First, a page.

Licorice Pizza


When Gary Valentine (newcomer Cooper Hoffman, son of Philip Seymour) catches sight of his high school yearbook photographer’s assistant Alana Kane (newcomer Alana Haim), he asks her out to dinner.  Alana, in her early twenties, is astonished by this teenager’s chutzpah, then equally astonished that she actually shows up at the Tail ‘o the Cock restaurant where Gary is, apparently, a regular.  When child actor Gary realizes his career is over, he becomes surprisingly successful with diverse entrepreneurial endeavors, keeping the aimless Alana by his side by becoming her boss in “Licorice Pizza.”


Laura's Review: B+

Writer/director Paul Thomas Anderson ("Boogie Nights," "The Phantom Thread") has created adelightful, loosey goosey romantic comedy based on the childhood misadventures of his friend, Hollywood producer Gary Goetzman, and his own experiences growing up in the San Fernando Valley.  Anyone concerned about the age difference of this romantic couple should note that the film takes place over the course of a couple of years and while the attraction is obvious, it is mostly chaste.  “Licorice Pizza” (the title comes from an area record store chain of the time, although it is not mentioned in the film) charts soul mates navigating the awkward circumstance of a ten year age gap when one is statutory bait set against the very different times of the 1970’s.

The supremely confident Gary has just starred in "Under One Roof" (referring to “Yours, Mine and Ours” – the film mixes real people and events with slightly modified versions), but he requires a chaperone to accompany him to a NYC promotional gig and his single mother cannot go.  Alana’s thrilled to be asked to go on a free cross country trip, but Gary, whose lewd double entendre during a group interview infuriates Lucy Doolittle (Christine Ebersole as a thinly disguised Lucille Ball), has overplayed his hand as Alana begins dating his older costar Lance Brannigan (Skylar Gisondo).  Throughout the course of the film, this dynamic will swing back and forth, Alana disgruntled when Gary shows interest in a girl his own age.  And yet these two’s support for one another is rock solid, Anderson displaying each one’s concern in a series of scenes that has one running to the other’s rescue.

The film is episodic, jumping across varying lengths of time.  Back in California, Gary gets a booth at a Teen Pop expo, but is arrested for murder in a case of mistaken identify (watch for John C. Reilly as Herman Munster).  He gets Alana an interview with his agent (Harriet Sansom Harris, TV's 'Desperate Housewives,' in the film’s funniest supporting turn), which eventually ends up with her being courted by Jack Holden (Sean Penn, doing a surprisingly good take on William Holden) at that same Tail ‘o the Cock, Gary smoldering with fury in another booth.  But when director Rex Blau (Tom Waits) cooks up a weird motorcycle stunt at an adjacent golf course, Gary’s there when Alana flies off the back of Jack’s bike.  Alana will work for Gary’s booming waterbed business, culminating in an outrageous run-in with coked up customer Jon Peters (Bradley Cooper) and driving backwards down a narrow, twisty road in a manual shift moving van (Haim actually did most of this!).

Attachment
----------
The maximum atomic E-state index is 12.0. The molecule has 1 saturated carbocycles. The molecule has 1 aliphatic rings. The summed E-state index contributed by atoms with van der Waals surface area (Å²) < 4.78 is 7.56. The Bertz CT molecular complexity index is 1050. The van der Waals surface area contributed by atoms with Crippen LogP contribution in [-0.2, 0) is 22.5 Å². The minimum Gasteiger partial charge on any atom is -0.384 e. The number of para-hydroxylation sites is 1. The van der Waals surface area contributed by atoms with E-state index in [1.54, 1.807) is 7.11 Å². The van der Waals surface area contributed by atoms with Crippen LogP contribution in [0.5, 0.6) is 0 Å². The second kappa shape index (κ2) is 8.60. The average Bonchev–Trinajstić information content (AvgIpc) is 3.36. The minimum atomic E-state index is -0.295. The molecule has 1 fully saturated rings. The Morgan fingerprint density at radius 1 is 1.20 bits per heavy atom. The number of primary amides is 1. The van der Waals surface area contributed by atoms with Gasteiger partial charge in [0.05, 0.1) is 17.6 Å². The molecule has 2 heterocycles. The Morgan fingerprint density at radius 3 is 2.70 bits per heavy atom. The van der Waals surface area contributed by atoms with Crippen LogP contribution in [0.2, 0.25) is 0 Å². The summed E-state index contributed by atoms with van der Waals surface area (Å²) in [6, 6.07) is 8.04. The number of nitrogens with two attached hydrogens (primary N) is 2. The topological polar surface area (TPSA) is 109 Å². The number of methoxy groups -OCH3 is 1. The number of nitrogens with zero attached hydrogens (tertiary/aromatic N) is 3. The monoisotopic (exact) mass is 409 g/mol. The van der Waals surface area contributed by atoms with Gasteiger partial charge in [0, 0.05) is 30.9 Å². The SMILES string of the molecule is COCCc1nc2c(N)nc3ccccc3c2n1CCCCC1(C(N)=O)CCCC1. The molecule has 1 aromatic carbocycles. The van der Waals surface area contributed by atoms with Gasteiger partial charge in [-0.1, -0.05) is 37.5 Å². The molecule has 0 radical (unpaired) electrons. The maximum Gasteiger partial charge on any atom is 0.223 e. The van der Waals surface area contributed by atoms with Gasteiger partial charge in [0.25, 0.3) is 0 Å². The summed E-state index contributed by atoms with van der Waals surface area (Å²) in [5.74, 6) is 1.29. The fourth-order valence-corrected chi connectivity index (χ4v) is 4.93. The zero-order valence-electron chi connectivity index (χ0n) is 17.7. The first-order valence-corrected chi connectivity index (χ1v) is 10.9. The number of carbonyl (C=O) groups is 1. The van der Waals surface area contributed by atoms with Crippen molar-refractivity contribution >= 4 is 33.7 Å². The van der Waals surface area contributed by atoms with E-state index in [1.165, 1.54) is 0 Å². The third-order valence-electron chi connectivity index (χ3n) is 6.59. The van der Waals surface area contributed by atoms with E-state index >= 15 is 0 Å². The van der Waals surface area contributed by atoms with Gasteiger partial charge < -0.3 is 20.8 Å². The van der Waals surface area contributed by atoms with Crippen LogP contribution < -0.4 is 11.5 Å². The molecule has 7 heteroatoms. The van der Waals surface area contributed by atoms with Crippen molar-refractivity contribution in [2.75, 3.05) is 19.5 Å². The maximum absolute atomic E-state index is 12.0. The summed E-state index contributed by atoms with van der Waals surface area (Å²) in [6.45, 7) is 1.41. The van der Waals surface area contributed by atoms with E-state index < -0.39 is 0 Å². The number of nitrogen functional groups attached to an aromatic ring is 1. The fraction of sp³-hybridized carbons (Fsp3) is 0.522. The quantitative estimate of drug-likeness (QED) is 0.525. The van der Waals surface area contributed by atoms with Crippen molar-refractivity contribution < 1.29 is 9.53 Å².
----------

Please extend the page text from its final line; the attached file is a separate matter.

While Gary and Alana are ten years apart in age, their emotional maturity is about equal, so it is telling that their paths diverge after Alana witnesses Gary and his buddies pantomiming sex acts with a gas can, an uncharacteristic lapse into juvenile behavior.  She volunteers for mayoral candidate Joel Wachs (Benny Safdie) while Gary transforms his waterbed store, his business deep-sixed by the gasoline crisis, into a pinball arcade.  Alana thrills to an invitation to join Joel for drinks, only to learn something hidden about his private life, and, in comforting his bereft lover, finds insight into her own love life.

“Licorice Pizza” is a humorous and loving look at a very particular time and place, one that is distinctly politically incorrect (Gary’s PR client, Asian restaurateur Jerry Frick (John Michael Higgins), competes with “Breakfast at Tiffany’s” Mickey Rooney in indulging in cringe worthy Asian stereotypes while Gary’s agent calls Alana an ‘English pit bull with sex appeal and a very Jewish nose’).  The clothes, the cars, and the businesses will give boomers a real nostalgia trip, the production meticulously crafted.  Anderson, who’s directed a number of music videos for Alana and her sisters’ band Haim (her whole family is cast here as her family), has taken a big leap of faith resting his film on the shoulders of two unknowns and it’s paid off in spades.  Hoffman’s open geniality and confidence make it perfectly plausible that he’d attract an older woman despite his pimples.  Haim makes her character’s flightiness appealing, her fits of exasperation amusing in her utterly natural debut.  “Licorice Pizza” may not be as tightly tuned as Anderson’s best works, but even while he’s having fun, the filmmaker exhibits a deep understanding of human nature.



MGM/UA opens "Licorice Pizza" in select theaters on 11/14/21 and 12/17/21 before opening wide on Christmas Day.